by Jerry ElengicalJun 11, 2021
In the age of the truly global economy, and with the onset of rapid climate change, big enterprises and organisations are increasingly making the switch to sustainable design methods for their products. With a refined sense of corporate social responsibility, at least ostensibly, global commerce agglomerates are beginning to push a commitment to the environment and society at large in their agendas. The Denmark-based legendary toy company, The LEGO Group, recently released a “green” version of their signature brick: one made from recycled plastic. Named ‘Toy of the Century’ twice, their trademark product, the LEGO bricks in their current form were first introduced in 1958, proving to be literal building blocks for the foundation of the company. While traditionally, the manufacturing of LEGO blocks has been carried out using chemicals including ABS (Acrylonitrile Butadiene Styrene) rendering the bricks single-use, LEGO now seeks to be in a position to adapt a completely sustainable outlook for its future products.
Interestingly, while the thought to invest in producing sustainably may have been part of the company’s R&D for years now, the drive for materialising that innovation was bolstered by the LEGO group receiving a letter from an 8-year-old fan, suggesting the company to not only manufacture its key product, the LEGO brick, from recycled plastic, but also to use cardboard separators instead of “crinkly” plastic. The recommendation proved to be a catalyst in their manufacturing process, accelerating the work of a team of over 150 experts that had been experimenting more sustainable methods of production for over three years, having tested over 250 variations of plastic from discarded bottles, including different permutations of PET (Polyethylene Terephthalate) in the process. In line with the safety and durability of their products, the Danish toy company has finally come up with a viable solution.
Hoping to research further on this prototype, the Vice president of LEGO Group, Tim Brooks, commented, “We are super excited about this breakthrough. The biggest challenge on our sustainability journey is rethinking and innovating new materials that are as durable as our existing bricks, and fit with LEGO elements made over the past 60 years. With this prototype, we are able to showcase the progress we are making,” closing with a renewed hope for a greener future.
In testing the prototype of the product, LEGO used recycled PET sourced from hundreds of suppliers in the USA approved by the US Foods & Drug Administration (FDA), and European Food Safety Authority (EFSA)-vetted processes to ensure the same quality that the company’s products are synonymous with. Following multiple trials, the arithmetic that a one-litre plastic PET bottle was equivalent to ten 2 x 4 LEGO bricks was arrived at. To further increase the durability of the PET used in making these bricks, a patent-pending material formation is used to make the compound strong enough for LEGO bricks.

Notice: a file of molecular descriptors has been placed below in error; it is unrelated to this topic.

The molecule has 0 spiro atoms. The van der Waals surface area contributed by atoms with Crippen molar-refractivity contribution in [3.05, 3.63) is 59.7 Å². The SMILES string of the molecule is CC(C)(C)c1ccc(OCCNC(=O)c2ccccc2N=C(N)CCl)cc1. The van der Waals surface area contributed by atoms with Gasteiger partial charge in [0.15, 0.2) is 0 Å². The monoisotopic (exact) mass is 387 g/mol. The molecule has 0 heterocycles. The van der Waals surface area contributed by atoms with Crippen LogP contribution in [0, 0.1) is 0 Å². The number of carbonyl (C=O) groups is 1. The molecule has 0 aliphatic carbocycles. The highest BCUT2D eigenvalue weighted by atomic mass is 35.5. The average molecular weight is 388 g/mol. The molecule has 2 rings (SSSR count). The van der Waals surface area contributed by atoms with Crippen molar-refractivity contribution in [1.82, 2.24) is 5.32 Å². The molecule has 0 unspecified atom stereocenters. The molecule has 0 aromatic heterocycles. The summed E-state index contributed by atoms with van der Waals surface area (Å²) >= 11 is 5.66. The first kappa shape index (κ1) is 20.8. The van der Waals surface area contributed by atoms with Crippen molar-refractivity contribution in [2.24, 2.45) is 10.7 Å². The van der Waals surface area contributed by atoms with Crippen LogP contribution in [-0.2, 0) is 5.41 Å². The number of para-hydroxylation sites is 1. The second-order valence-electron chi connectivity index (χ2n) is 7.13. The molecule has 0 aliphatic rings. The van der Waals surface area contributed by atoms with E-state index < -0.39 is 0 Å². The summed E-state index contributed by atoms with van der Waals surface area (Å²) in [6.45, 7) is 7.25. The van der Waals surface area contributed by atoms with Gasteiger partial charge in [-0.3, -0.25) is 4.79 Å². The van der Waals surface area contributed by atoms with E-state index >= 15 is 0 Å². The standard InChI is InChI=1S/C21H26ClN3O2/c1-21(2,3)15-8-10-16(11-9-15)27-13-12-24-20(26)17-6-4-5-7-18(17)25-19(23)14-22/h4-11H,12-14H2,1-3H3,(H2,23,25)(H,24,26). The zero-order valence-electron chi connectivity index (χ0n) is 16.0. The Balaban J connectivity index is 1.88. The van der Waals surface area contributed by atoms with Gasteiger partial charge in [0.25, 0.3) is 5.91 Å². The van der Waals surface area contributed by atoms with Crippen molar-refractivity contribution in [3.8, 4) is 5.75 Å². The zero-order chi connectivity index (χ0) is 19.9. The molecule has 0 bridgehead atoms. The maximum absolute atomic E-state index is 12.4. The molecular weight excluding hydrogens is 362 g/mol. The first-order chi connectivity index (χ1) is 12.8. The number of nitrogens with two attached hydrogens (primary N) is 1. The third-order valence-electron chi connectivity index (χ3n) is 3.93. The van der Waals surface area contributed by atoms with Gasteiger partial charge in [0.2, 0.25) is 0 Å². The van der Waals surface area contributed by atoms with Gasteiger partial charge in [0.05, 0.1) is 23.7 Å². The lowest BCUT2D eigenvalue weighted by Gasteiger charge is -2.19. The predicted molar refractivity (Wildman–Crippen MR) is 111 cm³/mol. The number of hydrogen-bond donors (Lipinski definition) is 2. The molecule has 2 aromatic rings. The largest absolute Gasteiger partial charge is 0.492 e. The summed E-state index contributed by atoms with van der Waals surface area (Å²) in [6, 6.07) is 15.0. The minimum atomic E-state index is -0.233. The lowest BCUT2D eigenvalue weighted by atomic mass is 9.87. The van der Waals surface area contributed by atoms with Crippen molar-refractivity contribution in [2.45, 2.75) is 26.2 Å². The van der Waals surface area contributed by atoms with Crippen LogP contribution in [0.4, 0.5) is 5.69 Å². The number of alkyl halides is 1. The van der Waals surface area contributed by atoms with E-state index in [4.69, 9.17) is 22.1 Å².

Aiming for a complete transformation in their line-up of products starting befittingly from the LEGO bricks, the company has also announced a new method to remove single-use plastic from its packaging. The research and development on this innovation began in 2018, wherein the same research team began with producing packaging material from bio-polyethylene (bio-PE), sourced from sugarcane. This material, while suitable as an additive in the mixture to create sturdy packaging and boxes, was found to be unsuitable to be used as the primary material to create the relatively stronger LEGO bricks.
Speaking on the intended future impact of LEGO’s innovation and the value system he wished to inculcate and inspire with this, Brooks later concluded, “We are committed to playing our part in building a sustainable future for generations of children. We want our products to have a positive impact on the plant, not just with the play they inspire, but also with the materials we use. We still have a long way to go on our journey but we are pleased with the progress we are making.”
In the same direction, multiple future endeavours revealed by LEGO involve investing up to $400 million till 2022 to encourage the use of sustainably produced products. Bemusing as it is, Brooks’ belief in experimentation and failure as important parts of innovation, something that is the very essence of play for LEGO, found resonation with a young environmental enthusiast: one whose words could inspire a collaborative approach for an enterprise to re-look at its basics, now geared towards mammoth positive changes.
(Text by Jaival Mehta, intern at stirworld.com)